Ten years ago, to me, icing was what you put on a cake, tripping was what you did to the cute boys on the playground in elementary school and lock out is what happened when you shut the car door before you realized the keys were still in the ignition. Now every time I hear those terms I immediately think of what I know you all think of, the awesome sport of hockey.
I am not a traditional hockey fan to say the least. I didn't grow up on the frozen ponds of Wisconsin or Minnesota. I didn't bond with either of my parents or siblings while going to the Old Chicago Stadium to watch the Black Hawks games. In fact, before my husband bought our first year of season tickets, I had attended ONE professional hockey game in my life. I had seen a few IHL games, but didn't even know the difference between the IHL or the NHL at time. I was living in Milwaukee and working at the newspaper there when I came across tickets for a few Admiral's games.
To be honest, I thought it was like hockey's version of the Harlem Globetrotters. In my defense I was only 20 years old at the time and I was one of three girls in my family, we had no brothers, and to top it all off, when I was growing up there was no hockey on TV in Chicago. Looking at all the circumstances, it is amazing I am a fan at all now. I have always been honest about my lack of hockey roots and I am not a sports history or statistics girl. But since we have had our tickets, I have become a huge fan.
I consider myself like a "new money" fan of hockey. I didn't inherit a fortune in regards to a hockey background and I had to work to get my recent wealth of hockey knowledge. I know "old money" fans, who inherited their hockey wealth, often frown upon us new generation fans because when we are new we don't immediately get the etiquette, lingo or standards of the "old money" way of life. We bought our first tickets the season after the last lock out (2004-2005.) That first year the Blackhawks were so awful, I could hardly stand to watch the games, I hate losing. Of course, growing up on the North Side of Chicago raised a Cubs fan; I should be used to it right?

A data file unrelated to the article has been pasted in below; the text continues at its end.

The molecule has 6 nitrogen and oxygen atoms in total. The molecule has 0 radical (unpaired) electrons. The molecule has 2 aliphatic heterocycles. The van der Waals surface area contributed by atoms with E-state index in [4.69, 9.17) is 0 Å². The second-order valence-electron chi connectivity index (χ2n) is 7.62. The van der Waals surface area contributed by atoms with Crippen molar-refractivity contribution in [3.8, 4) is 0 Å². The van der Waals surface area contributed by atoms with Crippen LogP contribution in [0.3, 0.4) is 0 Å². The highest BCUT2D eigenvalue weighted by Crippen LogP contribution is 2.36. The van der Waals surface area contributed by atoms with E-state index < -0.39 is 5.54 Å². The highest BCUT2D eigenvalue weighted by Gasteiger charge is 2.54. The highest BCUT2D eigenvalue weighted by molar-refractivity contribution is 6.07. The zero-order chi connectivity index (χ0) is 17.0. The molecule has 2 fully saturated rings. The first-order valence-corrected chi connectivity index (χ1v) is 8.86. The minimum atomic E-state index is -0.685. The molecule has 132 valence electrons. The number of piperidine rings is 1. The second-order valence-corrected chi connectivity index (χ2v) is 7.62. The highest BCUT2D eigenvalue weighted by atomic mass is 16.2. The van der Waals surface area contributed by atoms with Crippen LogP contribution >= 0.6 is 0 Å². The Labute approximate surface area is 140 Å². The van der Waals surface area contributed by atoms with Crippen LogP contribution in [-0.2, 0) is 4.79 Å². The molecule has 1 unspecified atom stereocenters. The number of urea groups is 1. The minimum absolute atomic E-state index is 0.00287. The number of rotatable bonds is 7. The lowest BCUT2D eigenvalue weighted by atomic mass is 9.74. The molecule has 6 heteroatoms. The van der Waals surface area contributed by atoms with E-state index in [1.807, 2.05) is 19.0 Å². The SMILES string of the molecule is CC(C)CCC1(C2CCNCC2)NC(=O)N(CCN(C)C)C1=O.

However, the good thing about the Hawks being so awful at the time was that there were enough stops in play, and the games were usually so boring, that my husband was able to take the time to explain the game to me. It took a while, but I eventually figured out what was going on down on the ice. I also very quickly learned hockey seat etiquette. And ten years later I am the one screaming, "WAIT FOR THE WHISTLE." I immediately fell in love with the fast pace of the game and the fights. Some women think the sport of hockey is too violent, but not me, the bigger the fight the better in my eyes. I love the adrenaline rush you get just watching it. Back then when I was able to go to a game they were uneventful, never any good fights. But spending time with my husband and kids, having fun and watching my step son fall in love with the sport of hockey was a wondrous sight. In the last ten years I have taken my "new fan" status and formed my own opinions of salary caps, the five minute OT period and players. My favorite Hawk is Patrick Sharp, predictable I know, but say what you will the man is amazing to look at and a pretty damn good hockey player too. However, I am still not a stat person, thankfully my step-son is and I plan to tap that resource as I write the female "new fan" perspective of the season, even if it is only a half of one.